In MGRS-related kidney diseases treatment is mandatory and sometimes urgent to prevent renal deterioration. Treatment of MGRS should also be considered in patients with ESRD without other organ involvement if the patient is being considered for kidney transplantation [1], because the risk of patients dying from their clone is rare [2]. However, there are no data to suggest that small B-cell clones are truly curable and so the risk of disease recurrence imposes a risk of graft failure [2].

Indeed, treatment of MGRS is often indicated more to preserve Kidney function and prevent recurrence after Kidney transplantation rather than the prolongation of life [2].

In a patient if MGRS is suspected it is mandatory to assess the characteristics of the monoclonal Gammopathy, namely its isotype and whether it corresponds to an overt lymphoid and/or plasmacytcdisorder [2]. Restriction to a single class of light chain and/or heavy chain is mandatory1. Monoclonal protein studies should be performed to match the monoclonal protein in circulation with the monoclonal deposits present in the Kidney [1]. As MGRS may exhibit low levels of circulating monoclonal protein, immunofixation should be performed along with protein electrophoresis and serum free light chain assay to increase sensitivity [15]. Monoclonal proteinlesions, even those that are rarely associated with MGRS. The origin of the monoclonal protein should be identified. In the bone marrow, establishing clonality of plasma cells or lymphocytes is essential. The clone must exhibit the same light chain restriction as the circulating monoclonal protein and deposits in the kidney [1]. It is essential to assess the type of nephropathy and its impact on renal function. To accurately characterize the renal disease, a Kidney biopsy with detailed immunofluorescence and electron microscopic studies to identify deposit composition and pattern of organization is needed in most cases. Finally, it is mandatory to carefully search for extra renal manifestations [2].

There are few clinical trials for MGRS-related diseases, except in AL amyloidosis. Therefore, treatment recommendations are based in clinical data obtained from treatment of the clonal disorder in its malignant state [2].

The treatment of MGRS should be tailored to the clone responsible. Although innovative treatment strategies are currently in early clinical testing, to date, no strategy is available to inhibit MIg tissue deposition or to directly clear the already deposited material. So, targeting the underlying B-cell clone with chemotherapy, although it is not a malignant clone per se, is the only available therapeutic option for MGRS [2].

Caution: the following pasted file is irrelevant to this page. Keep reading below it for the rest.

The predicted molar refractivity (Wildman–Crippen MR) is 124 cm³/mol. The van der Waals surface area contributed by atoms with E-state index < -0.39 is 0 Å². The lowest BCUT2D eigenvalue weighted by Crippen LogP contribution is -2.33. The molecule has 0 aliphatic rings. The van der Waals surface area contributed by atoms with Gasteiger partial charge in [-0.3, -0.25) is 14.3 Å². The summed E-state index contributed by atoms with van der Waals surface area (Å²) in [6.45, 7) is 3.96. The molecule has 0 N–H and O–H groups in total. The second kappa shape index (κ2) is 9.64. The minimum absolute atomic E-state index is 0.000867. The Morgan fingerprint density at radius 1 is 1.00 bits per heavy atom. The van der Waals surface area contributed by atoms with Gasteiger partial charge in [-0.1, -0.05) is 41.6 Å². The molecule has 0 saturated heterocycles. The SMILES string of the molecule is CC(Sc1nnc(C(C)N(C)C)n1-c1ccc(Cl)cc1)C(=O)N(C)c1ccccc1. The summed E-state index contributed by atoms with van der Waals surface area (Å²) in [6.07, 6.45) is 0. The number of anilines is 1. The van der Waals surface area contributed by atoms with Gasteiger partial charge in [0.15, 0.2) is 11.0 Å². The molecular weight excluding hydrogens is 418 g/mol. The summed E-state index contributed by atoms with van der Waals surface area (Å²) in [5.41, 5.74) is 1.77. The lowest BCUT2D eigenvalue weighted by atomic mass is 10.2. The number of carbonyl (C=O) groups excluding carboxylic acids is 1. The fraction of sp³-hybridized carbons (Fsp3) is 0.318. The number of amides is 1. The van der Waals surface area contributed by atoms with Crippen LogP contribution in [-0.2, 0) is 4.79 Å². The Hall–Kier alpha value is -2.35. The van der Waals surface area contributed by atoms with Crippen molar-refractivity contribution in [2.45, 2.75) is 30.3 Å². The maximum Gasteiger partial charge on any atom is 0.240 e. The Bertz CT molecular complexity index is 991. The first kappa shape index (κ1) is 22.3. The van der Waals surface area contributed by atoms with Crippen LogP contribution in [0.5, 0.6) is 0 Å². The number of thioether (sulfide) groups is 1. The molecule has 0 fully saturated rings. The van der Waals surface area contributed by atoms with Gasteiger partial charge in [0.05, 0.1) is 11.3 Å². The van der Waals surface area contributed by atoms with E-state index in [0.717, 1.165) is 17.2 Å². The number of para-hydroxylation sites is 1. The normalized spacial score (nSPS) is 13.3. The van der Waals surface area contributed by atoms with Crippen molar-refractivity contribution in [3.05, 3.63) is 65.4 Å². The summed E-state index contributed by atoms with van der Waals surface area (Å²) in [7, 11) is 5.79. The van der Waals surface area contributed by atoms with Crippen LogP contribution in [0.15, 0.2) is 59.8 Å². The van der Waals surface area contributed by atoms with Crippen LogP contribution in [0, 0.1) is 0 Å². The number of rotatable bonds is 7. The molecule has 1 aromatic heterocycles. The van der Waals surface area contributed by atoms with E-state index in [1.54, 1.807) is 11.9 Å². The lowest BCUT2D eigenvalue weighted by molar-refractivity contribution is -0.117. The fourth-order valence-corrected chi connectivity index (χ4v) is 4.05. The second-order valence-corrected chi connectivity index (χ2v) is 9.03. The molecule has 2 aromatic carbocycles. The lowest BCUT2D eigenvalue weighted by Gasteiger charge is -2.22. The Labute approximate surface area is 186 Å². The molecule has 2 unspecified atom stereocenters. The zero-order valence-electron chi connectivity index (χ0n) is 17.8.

The choice of chemotherapeutic agents should take into account their renal metabolism and potential renal and extrar renal toxicity [2]. For example, cyclophospamide has lower toxicity in patients with reduced kidney function when compared to melphalan [16]. Similarly, thalidomide may be more appropriate than lenalidomide, because the latter as renal clearance and can worsen renal function in some disease states, particularly in AL amyloidosis [17]. Drug agents like bortezomib, rituximab and other CD20 monoclonal antibodies poses no concerns in patients with renal impairment, including ESRD [2]. High dose melphalan supported by autologous peripheral blood stem cell transplantation may be a therapeutic option in some patients. These are some therapeutic options aiming for hematologic stringent complete remission, the goal of therapy.

When treating the renal disease, MGRS should be monitored according to usual best practices, including, for example, control of hypertension and proteinuria preferably with blockers of the reninangiotensin system, and thrombotic and infectious risk prevention in case of nephrotic syndrome.

MGRS is really an important entity, and significant in our opinion, because it imposes treatment purposes and goals that should be viewed differently, not limited to preservation of life but including organ preservation, in this case the kidney. In this area there is a lot more to learn and discover, and we invite you to share your clinical cases and experiences.


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Citation: Cabrita A. Monoclonal Gammopathy of Renal Significance: Why is it Signicant?. J Blood Disord. 2014;1(2): 1006. ISSN 2379-8009